Anorexia nervosa, more commonly known as anorexia, is an eating disorder. People suffering restrict their food intake as they have a strong desire to be thin and fear the prospect of weight gain. Their bodies are characteristically low in weight. Many suffering people are in denial that they have a problem. They consider themselves overweight even though they are in fact underweight. They frequently measure their weight, eat only certain foods in minute amounts. Excessive exercise, forcibly vomiting and using laxatives to produce weight loss are also seen in anorexic people.
Anorexia leads to certain complications such as osteoporosis, infertility and heart damage, among others. Women will often stop having menstrual periods.
People of all ages, genders, sexual orientations, races, and ethnicities are affected by anorexia. Historians and psychologists have found evidence of people displaying symptoms of anorexia for hundreds or thousands of years. People in non-Westernized areas, such as rural China and Africa, have also been diagnosed with anorexia nervosa. Anorexia leads to certain complications such as osteoporosis, infertility and heart damage, among others. Women will often stop having menstrual periods.
… Psychological, environmental, and social factors contribute to the development of anorexia.
The exact causes of anorexia nervosa are unknown. However, the condition sometimes runs in families; young women with a parent or sibling with an eating disorder are likelier to develop one themselves. Then there are psychological, environmental, and social factors that may contribute to the development of anorexia.
There are two common types of anorexia:
- Binge/Purge – The individual suffering will purge when he or she eats. This is typically a result of the overwhelming feelings of guilt a sufferer would experience in relation to eating; they compensate by vomiting, abusing laxatives, or excessively exercising.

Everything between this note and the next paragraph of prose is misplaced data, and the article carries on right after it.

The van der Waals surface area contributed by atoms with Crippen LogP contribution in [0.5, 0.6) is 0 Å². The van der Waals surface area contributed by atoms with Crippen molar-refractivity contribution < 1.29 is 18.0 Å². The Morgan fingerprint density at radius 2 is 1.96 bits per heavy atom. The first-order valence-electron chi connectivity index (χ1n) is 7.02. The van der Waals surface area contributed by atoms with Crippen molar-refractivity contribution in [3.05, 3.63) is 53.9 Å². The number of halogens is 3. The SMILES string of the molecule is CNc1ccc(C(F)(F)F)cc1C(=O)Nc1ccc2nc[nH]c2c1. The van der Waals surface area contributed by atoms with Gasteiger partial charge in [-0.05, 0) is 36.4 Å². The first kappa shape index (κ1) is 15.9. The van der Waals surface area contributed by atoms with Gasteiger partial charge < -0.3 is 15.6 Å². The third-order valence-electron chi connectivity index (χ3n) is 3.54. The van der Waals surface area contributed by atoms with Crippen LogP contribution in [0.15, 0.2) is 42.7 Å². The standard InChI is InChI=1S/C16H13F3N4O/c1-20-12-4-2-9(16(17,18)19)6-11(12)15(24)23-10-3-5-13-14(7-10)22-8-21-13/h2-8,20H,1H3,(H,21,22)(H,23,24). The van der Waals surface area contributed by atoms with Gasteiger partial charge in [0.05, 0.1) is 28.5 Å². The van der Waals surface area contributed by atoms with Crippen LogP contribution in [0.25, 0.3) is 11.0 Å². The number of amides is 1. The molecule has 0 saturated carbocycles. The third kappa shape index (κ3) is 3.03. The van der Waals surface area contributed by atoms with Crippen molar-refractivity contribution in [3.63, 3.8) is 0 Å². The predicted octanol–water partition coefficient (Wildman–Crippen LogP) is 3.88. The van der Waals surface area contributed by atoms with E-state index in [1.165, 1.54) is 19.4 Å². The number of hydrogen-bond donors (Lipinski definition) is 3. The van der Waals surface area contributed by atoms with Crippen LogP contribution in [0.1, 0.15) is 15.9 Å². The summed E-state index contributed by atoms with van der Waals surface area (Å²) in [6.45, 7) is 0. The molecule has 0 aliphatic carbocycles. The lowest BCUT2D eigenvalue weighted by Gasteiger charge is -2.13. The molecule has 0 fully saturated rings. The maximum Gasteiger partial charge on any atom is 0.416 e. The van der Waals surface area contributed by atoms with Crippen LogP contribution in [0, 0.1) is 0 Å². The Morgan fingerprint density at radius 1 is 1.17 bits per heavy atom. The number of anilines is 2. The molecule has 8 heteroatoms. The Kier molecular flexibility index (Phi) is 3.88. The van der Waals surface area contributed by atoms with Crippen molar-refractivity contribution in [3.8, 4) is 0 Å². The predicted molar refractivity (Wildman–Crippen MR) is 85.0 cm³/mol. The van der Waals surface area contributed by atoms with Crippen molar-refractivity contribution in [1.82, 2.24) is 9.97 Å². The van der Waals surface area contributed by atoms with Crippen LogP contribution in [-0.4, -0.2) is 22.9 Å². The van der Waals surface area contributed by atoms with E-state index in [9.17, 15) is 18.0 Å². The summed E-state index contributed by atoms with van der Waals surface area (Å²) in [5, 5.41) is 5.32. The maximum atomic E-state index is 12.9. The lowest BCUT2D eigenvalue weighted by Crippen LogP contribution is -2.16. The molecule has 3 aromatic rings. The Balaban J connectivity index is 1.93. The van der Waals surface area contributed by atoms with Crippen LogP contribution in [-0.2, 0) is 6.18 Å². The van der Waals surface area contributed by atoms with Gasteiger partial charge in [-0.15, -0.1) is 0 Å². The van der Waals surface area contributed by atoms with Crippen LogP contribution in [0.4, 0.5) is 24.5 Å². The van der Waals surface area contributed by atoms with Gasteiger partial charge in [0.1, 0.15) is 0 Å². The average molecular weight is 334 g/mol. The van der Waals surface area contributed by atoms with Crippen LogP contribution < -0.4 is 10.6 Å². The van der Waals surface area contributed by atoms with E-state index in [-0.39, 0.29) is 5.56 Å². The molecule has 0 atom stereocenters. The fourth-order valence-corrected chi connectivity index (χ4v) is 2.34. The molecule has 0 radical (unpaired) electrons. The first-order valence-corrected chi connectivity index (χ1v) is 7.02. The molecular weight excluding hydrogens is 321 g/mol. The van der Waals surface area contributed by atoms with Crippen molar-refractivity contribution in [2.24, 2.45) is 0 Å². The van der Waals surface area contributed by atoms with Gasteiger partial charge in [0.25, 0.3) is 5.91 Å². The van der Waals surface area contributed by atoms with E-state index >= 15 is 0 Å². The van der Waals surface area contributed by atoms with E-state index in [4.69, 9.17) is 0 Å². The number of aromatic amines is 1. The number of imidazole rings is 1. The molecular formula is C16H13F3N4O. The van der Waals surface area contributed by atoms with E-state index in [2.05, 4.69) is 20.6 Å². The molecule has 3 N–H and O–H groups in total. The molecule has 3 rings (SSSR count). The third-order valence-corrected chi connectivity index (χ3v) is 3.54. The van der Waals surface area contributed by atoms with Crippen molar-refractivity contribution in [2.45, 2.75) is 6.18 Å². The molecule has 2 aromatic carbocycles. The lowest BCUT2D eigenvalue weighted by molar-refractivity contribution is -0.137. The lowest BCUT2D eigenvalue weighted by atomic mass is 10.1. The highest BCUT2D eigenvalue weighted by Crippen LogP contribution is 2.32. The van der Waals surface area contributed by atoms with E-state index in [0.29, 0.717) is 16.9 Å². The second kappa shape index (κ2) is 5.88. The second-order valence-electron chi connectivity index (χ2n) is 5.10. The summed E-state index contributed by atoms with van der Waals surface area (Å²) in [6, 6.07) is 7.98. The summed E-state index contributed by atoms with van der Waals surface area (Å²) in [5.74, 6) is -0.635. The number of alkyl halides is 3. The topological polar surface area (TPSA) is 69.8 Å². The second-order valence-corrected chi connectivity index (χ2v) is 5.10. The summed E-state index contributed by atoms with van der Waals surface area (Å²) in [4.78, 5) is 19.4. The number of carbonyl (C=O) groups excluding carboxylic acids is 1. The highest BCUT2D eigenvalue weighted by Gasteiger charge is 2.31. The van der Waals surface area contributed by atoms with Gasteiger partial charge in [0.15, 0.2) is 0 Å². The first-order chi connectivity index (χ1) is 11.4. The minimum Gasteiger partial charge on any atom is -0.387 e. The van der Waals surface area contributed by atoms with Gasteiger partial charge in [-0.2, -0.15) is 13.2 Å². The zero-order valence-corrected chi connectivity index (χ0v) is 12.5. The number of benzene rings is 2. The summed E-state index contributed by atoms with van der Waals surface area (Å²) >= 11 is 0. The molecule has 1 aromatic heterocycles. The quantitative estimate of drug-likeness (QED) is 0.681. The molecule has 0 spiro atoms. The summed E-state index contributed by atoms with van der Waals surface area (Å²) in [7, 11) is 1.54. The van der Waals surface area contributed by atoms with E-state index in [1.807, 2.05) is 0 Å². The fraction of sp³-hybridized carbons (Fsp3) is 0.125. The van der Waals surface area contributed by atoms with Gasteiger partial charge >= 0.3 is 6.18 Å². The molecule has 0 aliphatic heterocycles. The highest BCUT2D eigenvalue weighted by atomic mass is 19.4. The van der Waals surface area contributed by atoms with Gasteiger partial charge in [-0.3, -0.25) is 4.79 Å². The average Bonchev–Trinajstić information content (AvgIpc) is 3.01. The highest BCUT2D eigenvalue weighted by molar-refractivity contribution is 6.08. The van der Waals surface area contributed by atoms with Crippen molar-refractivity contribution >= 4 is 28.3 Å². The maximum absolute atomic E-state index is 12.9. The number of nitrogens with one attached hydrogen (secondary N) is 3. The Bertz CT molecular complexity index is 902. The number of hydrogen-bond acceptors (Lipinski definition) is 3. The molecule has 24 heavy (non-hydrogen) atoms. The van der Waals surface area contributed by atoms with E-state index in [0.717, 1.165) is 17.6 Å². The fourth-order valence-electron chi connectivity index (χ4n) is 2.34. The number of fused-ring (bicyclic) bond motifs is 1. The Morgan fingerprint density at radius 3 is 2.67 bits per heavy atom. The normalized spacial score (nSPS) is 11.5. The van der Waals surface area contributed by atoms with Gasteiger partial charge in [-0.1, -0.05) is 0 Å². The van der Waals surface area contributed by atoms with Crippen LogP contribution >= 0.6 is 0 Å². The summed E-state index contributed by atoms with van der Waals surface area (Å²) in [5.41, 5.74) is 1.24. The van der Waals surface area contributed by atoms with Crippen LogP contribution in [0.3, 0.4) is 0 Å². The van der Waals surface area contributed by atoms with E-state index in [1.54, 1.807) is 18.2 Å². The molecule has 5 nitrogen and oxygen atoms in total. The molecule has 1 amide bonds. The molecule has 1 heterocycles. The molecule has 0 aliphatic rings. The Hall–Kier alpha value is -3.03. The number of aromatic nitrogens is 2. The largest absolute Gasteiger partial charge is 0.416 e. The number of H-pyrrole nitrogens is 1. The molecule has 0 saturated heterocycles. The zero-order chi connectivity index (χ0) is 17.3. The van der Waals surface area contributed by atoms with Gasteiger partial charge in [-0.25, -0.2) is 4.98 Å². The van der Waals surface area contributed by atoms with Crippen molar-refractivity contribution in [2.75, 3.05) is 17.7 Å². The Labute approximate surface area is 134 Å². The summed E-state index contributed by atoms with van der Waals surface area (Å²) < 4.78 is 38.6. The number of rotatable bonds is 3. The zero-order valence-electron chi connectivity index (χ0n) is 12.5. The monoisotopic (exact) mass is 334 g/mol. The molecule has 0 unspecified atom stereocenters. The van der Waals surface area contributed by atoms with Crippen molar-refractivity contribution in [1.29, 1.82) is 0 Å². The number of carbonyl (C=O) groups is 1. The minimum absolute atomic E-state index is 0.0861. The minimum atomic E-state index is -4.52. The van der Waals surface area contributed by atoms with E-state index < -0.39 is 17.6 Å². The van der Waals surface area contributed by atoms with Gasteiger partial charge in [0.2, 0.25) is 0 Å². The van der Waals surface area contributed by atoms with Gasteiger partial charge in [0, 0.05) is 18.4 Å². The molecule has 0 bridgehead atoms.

- Restrictive – In this form, the individual will fiercely limit the quantity of food consumed, characteristically ingesting a minimal amount that is well below their body’s caloric needs, effectively slowly starving him or herself.
Anorexia nervosa has the highest death rate of any psychiatric illness
Here are some facts regarding anorexia:
- The third most common chronic disease among young people, after asthma and type 1 diabetes, is anorexia.
- Young people between the ages of 15 and 24 with anorexia have 10 times the risk of dying compared to their same-aged peers.
- Males represent 25% of individuals with anorexia nervosa, and they are at a higher risk of dying, in part due to the fact that they are often diagnosed later since many people assume males don’t have eating disorders.
- Subclinical eating disordered behaviors (including binge eating, purging, laxative abuse, and fasting for weight loss) are nearly as common among males as they are among females.
- Incidence of anorexia has been increasing over the last 50 years only in females aged 15 to 24. Incidence remained stable in other age groups and in males.
- Eating disorder symptoms are beginning earlier in both males and females, which agrees with both formal research and clinical reports.
- Anorexia nervosa has the highest death rate of any psychiatric illness (including major depression). The mortality rate associated with anorexia nervosa is 12 times higher than the death rate of ALL causes of death for females 15-24 years old. Without treatment, up to 20% of people with serious eating disorders die.
However anorexia is very much a treatable disorder. There are eating disorder specialists all over the world to help a suffering person.
How do you help a loved one who is suffering from anorexia?
There a many ways one can help a loved one.
- Support the person with love and care. Remember the person has to accept help to get better.
- Be a role model with positive inputs. Refrain from making negative comments about their body or anyone else’s body.
- Seek professional advice. Bring friends and family to support group.
- Anorexic person needs kindness and support. That means nagging or scolding a person to eat is not the way to go.
- Anorexia is often a symptom of extreme emotional distress and develops out of an attempt to manage emotional pain stress, and/or self-hate. Negative communication will only make it worse. Thus no threats, scare tactics, angry outbursts, and put-downs are acceptable.
How long does it take to recover from anorexia?
Research carried out in Australia suggests that the average duration of anorexia is eight years and five years for bulimia. However, these illnesses can also become severe and enduring, lasting for many years and having a hugely debilitating effect on the sufferers and their families.
Here is story of a You-tuber of her journey of battling anorexia.